CODE is Canada’s leading international development agency uniquely focused on advancing literacy and education in some of the world’s regions in greatest need. I was asked to join the board in 2007 as I brought a diverse skillset to the table including governance and not for profit experience. Being bilingual as well as a woman were two additional points in my favor. I felt honored to be a part of such a fascinating organization and such an impressive group of talented people. The work that CODE does is unique as a Canadian NGO and also as an international development agency. Its innovative approach: ‘Reading CODE’ is to work with local teachers, librarians, writers, and publishers to support and sustain the development of literacy learning in K-12 schools in Africa, the Caribbean and now in Canada with the a literary book prize for First Nations, Metis and Aboriginal communities (it is worth checking out their programs here: www.codecan.org and supporting their work).
I became Chair of the Governance and Nominations Committee shortly after joining the board, then Vice-Chair in 2011, Chair of the Board in 2012-2014 and was Past-Chair for 2015. I continued with my role on the Governance and Nominations committee throughout, where I instigated a number of new initiatives and changes to improve the organization’s governance processes, including a review of the governance structure, overseeing CODE’s compliance with the new Canada Not For Profit Corporations Act, revising the board terms of office, creating a board matrix and a new board recruitment process, and instituting an executive rotation (Chair, Vice-Chair, Past Chair). I also co-created a new event for CODE in Toronto with a close friend, the Read Africa Ball, which was held three years in a row to fundraise and ‘friendraise’ for the organization. An event that we are in the process of re-inventing for better impact.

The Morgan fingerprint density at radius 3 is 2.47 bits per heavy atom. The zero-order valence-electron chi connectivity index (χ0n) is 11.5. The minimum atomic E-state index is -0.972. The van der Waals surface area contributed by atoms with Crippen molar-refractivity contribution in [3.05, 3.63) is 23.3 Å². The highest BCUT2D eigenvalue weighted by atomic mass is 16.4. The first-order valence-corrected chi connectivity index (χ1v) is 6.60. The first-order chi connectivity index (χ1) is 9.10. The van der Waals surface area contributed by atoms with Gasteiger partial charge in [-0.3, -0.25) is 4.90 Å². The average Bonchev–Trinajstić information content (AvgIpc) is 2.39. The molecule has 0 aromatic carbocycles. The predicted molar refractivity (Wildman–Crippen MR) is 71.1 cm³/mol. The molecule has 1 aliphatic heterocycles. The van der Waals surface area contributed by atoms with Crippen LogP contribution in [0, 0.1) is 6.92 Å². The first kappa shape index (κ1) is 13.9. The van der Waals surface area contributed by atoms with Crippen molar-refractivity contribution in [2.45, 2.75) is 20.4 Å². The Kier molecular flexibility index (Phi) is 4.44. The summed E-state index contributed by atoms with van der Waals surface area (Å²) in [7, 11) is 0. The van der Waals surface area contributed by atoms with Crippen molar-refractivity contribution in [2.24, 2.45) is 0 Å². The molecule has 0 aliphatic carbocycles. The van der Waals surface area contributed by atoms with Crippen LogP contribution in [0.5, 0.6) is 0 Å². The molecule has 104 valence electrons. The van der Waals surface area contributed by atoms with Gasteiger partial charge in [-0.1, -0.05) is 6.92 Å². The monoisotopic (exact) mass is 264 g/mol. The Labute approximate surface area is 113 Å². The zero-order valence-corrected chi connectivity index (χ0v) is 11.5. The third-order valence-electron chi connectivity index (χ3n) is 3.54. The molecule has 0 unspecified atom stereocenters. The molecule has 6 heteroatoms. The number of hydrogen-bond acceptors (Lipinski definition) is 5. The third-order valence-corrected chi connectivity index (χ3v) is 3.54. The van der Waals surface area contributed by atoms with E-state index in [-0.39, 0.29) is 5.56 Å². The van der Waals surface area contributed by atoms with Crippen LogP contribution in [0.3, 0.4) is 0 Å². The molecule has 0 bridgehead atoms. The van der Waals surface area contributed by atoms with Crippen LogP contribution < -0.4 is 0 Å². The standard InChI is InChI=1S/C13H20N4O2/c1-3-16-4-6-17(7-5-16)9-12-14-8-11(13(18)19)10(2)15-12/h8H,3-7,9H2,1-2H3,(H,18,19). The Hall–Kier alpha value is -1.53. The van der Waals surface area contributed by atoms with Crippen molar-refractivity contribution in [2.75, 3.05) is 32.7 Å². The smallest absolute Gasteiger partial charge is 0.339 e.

My proudest moment with the organization was an opportunity to go to Africa and to represent CODE in Senegal (the country where I spent most of my childhood). Once there I visited some of the schools in their program with their partner organization on the ground as well as their Ministry of Education to promote CODE’s approach and impact on teacher training. The reception we received at the schools made me feel like a rock star. My fellow travelers, another board member, a CODE staff member and I were swarmed by beautiful children smiling, laughing and chanting. In one of the more remote schools (4 hours outside of the capital of Dakar), we were gathered in the school yard with all of the teachers, children, principal and some parents, where they held a welcome ceremony in our honor and sang the national anthem… which I was still able to remember well enough to sing along to. It was probably one of the most touching moments I have ever experienced.